Immigrant-Rights Groups Claim "Systemic Abuse" of Unaccompanied Immigrant Children
Immigrant-rights groups including the American Civil Liberties Union claim to have documented more than 100 cases of unaccompanied immigrant children being abused by U.S. border authorities.
Customs and Border Protection and Border Patrol are supposed to have these minors processed and turned over to Health and Human Services within 72 hours, but these immigrant-rights groups claim it's often taking longer than that, and children have been abused along the way.
The National Immigrant Justice Center, Esperanza Immigrant Rights Project, Americans for Immigrant Justice, Florence Immigrant and Refugee Rights Project and the ACLU Border Litigation Project filed a complaint outlining 116 cases of alleged abuse of children in the custody of Border Patrol or CBP. Representatives for these groups said this morning that such abuses aren't new, but are coming to the forefront with the sudden surge of children showing up without parents to the nation's southern border. These particular cases all took place within the last year.
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"These children's stories are horrific," says ACLU attorney James Lyall.
Many of the cases are described individually in the complaint filed with the Department of Homeland Security. The complaint summarizes:
Over 80 percent of these children reported inadequate food and water by CBP officials. Approximately half of the children described the denial of medical care. More than half reported experiencing some form of verbal abuse, while approximately one in four reported physical abuse ranging from sexual assault to punching, kicking, and use of stress positions as punishment. One in three reported CBP officials confiscated and did not return money and/or belongings, and approximately 15 percent reported being forcibly separated from family members. Approximately 70 percent of these children were detained by CBP beyond the 72-hour statutory limit.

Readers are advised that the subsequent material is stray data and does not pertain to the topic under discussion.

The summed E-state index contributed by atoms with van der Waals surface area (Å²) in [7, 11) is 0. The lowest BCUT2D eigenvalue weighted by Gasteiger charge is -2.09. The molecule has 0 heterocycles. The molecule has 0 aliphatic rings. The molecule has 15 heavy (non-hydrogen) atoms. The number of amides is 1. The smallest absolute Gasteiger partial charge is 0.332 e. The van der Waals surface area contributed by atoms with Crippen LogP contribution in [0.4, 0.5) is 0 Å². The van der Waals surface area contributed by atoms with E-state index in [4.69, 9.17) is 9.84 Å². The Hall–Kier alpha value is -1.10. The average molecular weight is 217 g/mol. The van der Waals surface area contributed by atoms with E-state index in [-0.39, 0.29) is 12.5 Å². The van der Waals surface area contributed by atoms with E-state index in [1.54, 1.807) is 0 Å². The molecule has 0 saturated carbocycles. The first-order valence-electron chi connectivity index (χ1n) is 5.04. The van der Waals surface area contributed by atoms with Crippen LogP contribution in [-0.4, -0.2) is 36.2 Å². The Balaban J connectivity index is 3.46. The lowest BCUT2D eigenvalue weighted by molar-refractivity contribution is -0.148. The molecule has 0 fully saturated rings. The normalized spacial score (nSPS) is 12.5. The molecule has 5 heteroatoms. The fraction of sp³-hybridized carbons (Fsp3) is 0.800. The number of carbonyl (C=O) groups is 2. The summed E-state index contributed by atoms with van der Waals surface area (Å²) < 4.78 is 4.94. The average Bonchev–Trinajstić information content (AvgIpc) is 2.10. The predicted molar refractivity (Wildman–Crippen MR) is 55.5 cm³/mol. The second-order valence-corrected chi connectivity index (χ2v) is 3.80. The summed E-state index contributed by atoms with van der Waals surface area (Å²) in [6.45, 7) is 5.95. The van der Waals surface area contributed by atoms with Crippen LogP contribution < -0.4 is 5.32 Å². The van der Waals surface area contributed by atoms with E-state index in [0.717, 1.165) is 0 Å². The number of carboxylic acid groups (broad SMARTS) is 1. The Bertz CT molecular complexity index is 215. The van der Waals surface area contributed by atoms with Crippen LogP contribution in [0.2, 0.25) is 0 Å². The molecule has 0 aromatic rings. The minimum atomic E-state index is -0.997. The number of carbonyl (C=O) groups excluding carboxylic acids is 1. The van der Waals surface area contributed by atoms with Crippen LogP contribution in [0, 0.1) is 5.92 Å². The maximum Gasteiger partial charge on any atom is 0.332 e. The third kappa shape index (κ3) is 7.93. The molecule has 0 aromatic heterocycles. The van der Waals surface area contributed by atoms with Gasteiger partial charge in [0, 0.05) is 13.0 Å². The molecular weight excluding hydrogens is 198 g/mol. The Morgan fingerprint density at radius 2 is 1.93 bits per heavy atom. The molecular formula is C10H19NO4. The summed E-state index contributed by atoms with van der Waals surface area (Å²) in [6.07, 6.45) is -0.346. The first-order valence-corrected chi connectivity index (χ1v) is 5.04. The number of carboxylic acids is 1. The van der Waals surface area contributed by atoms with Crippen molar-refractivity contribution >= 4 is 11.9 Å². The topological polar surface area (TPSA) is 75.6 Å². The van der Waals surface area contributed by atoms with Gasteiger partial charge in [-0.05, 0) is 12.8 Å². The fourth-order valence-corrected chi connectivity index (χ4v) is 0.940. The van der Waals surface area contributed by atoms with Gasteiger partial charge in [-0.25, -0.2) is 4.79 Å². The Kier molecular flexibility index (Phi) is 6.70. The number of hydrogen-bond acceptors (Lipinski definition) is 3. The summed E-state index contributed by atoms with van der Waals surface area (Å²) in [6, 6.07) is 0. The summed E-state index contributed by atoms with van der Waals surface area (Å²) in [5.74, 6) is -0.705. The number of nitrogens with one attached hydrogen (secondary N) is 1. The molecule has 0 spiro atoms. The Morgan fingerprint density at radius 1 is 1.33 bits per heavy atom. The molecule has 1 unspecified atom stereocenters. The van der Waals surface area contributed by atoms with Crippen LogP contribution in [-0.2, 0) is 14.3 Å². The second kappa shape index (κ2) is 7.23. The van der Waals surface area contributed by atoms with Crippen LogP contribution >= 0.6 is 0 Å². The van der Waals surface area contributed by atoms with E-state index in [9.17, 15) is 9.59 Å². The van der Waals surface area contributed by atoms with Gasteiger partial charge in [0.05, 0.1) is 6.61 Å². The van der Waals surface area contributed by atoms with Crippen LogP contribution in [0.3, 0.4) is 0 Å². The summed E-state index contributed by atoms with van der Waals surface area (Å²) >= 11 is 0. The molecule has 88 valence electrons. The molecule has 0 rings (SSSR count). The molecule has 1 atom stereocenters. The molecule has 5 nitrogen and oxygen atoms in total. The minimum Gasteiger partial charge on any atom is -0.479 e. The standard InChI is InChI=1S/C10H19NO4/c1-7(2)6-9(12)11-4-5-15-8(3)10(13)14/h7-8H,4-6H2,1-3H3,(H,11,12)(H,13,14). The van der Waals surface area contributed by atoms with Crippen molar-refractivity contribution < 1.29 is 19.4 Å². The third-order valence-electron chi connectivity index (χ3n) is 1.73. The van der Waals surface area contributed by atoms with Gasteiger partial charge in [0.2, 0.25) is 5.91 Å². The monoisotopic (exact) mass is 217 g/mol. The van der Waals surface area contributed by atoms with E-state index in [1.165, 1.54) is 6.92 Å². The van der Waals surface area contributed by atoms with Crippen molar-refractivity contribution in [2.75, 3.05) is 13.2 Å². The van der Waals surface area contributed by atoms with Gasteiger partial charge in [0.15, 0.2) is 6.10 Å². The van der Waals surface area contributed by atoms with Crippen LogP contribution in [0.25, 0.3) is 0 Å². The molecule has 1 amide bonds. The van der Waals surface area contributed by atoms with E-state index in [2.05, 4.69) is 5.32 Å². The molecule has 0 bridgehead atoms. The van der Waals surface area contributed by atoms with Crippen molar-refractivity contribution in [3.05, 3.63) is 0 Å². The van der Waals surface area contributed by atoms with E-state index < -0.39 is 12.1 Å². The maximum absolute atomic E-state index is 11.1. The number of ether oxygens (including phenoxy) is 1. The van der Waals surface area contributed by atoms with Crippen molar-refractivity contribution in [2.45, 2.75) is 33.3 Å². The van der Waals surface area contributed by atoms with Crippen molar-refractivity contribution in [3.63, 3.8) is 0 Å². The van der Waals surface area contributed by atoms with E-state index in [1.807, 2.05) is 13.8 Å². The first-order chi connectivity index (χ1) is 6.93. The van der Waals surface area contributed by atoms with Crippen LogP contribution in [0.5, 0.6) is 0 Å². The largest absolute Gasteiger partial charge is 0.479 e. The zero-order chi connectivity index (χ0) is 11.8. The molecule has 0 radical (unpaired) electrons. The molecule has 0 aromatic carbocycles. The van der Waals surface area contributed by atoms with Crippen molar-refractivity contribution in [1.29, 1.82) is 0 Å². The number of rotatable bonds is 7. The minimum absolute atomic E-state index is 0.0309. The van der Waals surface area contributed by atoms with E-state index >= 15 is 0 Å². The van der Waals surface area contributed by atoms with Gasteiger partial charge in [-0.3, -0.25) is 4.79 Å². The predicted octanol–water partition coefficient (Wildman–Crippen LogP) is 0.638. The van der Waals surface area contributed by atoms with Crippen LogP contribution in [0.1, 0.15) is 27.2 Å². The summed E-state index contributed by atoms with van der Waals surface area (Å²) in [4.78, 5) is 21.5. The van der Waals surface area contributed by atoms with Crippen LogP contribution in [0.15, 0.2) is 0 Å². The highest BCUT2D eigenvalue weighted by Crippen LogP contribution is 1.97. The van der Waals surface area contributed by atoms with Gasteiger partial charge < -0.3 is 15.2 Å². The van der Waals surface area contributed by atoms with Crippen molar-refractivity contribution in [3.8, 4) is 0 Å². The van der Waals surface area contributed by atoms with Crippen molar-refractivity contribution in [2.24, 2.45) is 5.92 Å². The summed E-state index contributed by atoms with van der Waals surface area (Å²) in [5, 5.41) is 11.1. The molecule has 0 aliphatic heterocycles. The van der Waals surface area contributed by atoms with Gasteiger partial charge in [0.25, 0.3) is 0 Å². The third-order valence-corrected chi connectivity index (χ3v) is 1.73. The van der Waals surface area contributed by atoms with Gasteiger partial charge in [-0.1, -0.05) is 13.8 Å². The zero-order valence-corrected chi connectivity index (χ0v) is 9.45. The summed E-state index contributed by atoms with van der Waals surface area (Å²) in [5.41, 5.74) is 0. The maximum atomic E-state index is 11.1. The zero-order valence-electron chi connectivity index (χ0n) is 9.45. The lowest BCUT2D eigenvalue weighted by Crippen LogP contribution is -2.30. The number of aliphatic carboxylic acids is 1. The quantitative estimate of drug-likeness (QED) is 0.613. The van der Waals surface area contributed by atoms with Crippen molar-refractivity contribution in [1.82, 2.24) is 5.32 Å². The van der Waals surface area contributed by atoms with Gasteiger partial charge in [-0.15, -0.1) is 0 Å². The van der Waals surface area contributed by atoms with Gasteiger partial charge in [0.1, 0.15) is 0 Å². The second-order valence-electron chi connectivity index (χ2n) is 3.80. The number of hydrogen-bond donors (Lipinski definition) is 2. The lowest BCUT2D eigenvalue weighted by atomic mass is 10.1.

For the most part, the individual complaints don't identify the facilities where these alleged abuses took place. Ashley Huebner, an attorney with the National Immigrant Justice Center, says most of the children didn't know where they were.
However, some of the children who were in the border authorities' custody at different times had very similar complaints.
For example, three different teenagers reported that CBP officers made comments or gestures signaling that the airplane that would transfer them would crash. From the complaint:
E.M. is a 17-year-old child who fled Guatemala after she was raped and impregnated and her family subsequently threatened. E.M. was kidnapped after entering the United States and forced to work before an uncle paid for her release. After E.M. was apprehended near Falfurrias, Texas, she was detained in a CBP holding facility. An officer with the nickname "Mala Cara," or "Bad Face" told E.M., "Welcome to hell." and repeatedly addressed her as "princess." After E.M. complained to other officials, "Mala Cara" treated E.M. even worse. When E.M. was finally transferred to ORR custody, "Mala Cara" threatened, "We're going to put you on a plane, and I hope it explodes. That would be the happiest day of my life."